LAS VEGAS (KSNV MyNews3) --
Jim Rogers often said: “I have fortunately made a considerable amount of money; probably more through luck than talent. I just happened to be in the right place at the right time.”
That may be true, but Rogers’ successes also were a result of education and hard work.
After the Rogers family moved to Las Vegas in 1953, the janitorial and lawn-cutting business Jim started grew to five employees. He was so successful he bought a new car and had $5,000 in the bank by the time he graduated from Las Vegas High School.
He was on the path of his father’s advice: Never work for others.
With degrees in accounting, law and taxation law, Rogers returned to Las Vegas and in the mid-60s went into practice with three experienced lawyers at the firm of Gelfand, Bergreen, Feinberg and Rogers.
“I was the least educated of the four,” Rogers often said.
Leo Gelfand, who had been a practicing physician for 23 years before going to law school, quickly became one of Rogers’ many role models. Gelfand taught him the art of negotiation: how to make an offer, when to make a demand and how to hide his cards until late in the game
“I learned early on that surrounding yourself with people who have high intellect and creativity is the best formula for your own success,” Rogers said.
His single most influential mentor was Louie Wiener, a future law partner who also mentored attorney and former Las Vegas Mayor Oscar Goodman.
“They taught me how to be straight, honest, organized,” Rogers said of Wiener and his other mentors.
Rogers was active in his law practice from 1964 to 1991, although some of that time was spent obtaining his first television station, KSNV-TV.
The television business, Rogers said, “had all the excitement possible for a young man of 33.” And he was not too impressed with the Las Vegas stations.
“The stations in Las Vegas at that time did very little for the community,” Rogers said in his yet-to-be published autobiography. “They concentrated on advertising.”
He initially focused his acquisition efforts on KLAS, the CBS affiliate in Las Vegas that was owned by reclusive billionaire Howard Hughes. Rogers believed Hughes ran it like it was his personal toy, telephoning the station from his Desert Inn apartment if he did not like a movie that was being aired and telling mangers to change a film half way through, angering the audience.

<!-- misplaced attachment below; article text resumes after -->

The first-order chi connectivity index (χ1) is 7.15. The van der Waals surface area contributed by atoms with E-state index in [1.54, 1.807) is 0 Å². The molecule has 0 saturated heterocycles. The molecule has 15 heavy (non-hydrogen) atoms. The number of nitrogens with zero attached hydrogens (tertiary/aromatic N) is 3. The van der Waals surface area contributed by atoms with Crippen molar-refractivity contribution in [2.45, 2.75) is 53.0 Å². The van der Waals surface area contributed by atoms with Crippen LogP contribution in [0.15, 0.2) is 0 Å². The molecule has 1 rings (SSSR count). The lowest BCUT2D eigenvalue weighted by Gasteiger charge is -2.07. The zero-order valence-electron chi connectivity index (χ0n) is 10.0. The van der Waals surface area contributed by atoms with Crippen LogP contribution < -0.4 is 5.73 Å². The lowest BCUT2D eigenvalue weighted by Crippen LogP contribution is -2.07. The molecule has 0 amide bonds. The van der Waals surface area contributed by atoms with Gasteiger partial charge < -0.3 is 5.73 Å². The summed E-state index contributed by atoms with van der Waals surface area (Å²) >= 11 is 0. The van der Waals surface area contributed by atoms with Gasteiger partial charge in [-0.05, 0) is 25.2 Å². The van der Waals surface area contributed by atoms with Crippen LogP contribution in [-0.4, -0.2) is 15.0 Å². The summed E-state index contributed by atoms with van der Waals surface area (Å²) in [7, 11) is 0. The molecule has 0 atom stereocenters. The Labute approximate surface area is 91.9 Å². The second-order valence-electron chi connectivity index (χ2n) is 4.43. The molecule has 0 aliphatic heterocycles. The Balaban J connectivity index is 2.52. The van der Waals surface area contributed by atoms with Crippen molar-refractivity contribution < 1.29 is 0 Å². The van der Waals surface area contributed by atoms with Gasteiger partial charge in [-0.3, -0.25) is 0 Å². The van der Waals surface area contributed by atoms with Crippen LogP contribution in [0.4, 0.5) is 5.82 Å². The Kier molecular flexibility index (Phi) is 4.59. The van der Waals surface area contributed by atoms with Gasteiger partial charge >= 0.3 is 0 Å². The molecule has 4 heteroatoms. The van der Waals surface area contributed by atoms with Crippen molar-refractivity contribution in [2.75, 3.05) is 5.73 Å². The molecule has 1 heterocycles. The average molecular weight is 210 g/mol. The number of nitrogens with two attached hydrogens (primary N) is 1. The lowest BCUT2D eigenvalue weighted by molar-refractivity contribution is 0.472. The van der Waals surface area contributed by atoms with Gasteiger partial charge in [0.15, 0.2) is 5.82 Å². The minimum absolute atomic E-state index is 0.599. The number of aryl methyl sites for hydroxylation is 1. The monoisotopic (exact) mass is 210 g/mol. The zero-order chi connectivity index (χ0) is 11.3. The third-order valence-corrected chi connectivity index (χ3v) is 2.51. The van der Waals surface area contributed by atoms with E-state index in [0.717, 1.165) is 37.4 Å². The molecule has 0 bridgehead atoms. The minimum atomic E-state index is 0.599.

Rogers thought of challenging Hughes for his Federal Commission Communications license, but was warned by Hughes adviser and Rogers’ law client, Robert Maheu, that a challenge would fail because Hughes had significant clout in Washington, D.C., including at the White House.
So Rogers turned his attention to the NBC station in Las Vegas, KORK, which was controlled by Donald Reynolds, who also owned the Review-Journal and a large, nationwide media company.
KORK had a significant problem that violated federal broadcast regulations. The station was running local commercials so long that they overlapped NBC programming, most famously during the 1978 World Series. Annoyed viewers complained to the FCC.
Maheu suggested to Rogers that if he put together a local group of investors, the government might yank the license from Reynolds.
Rogers saw an opening. He developed a group of Southern Nevadans from various backgrounds, in an effort to reflect the entire Las Vegas community.
“Even though Mr. Reynolds lives in Las Vegas, he never participated in anything related to the community,” Rogers said in his autobiography. The Rogers group laid out a proposal for local programming – cooking, teaching, education and politics.
The Reynolds executives blinked and offered the Rogers group a 50 percent share in the station. But as the fledgling partnership moved ahead, the Rogers group became aware of the station’s continuing problems with the FCC.
Rogers recalled that the FCC asked his group “if we realized by joining Reynolds we would lose along with him.” The Rogers group backed out of the agreement with Reynolds, beginning a seven-year legal battle. The attorney for the Rogers group predicted it could take 20 years to finish the litigation, but he assured them they would win.
Rogers and his team eventually prevailed in federal court.
“I knew licenses were renewed every three years and I got a group of people together and I filed an application for the Channel 3 license,” Rogers recalled. “I filed that in September of 1971. We went through competitive hearings for six or seven years. Then in the 1978 we were awarded the license.”
“He was right,” Rogers said of his attorney’s prediction. “It gave me a new energy to practice law, an outlet for my thinking. It gave me new, tremendous political influence in the local community and throughout the state. This event was the major turning point in my life.”
With the acquisition of KORK, later named KSNV, Rogers began building a media company that eventually grew to 16 stations in the intermountain West. READ PART 3: Jim Rogers: Donating his money and time to educationREAD PART 1: Jim Rogers: A sense of fair play guided his careers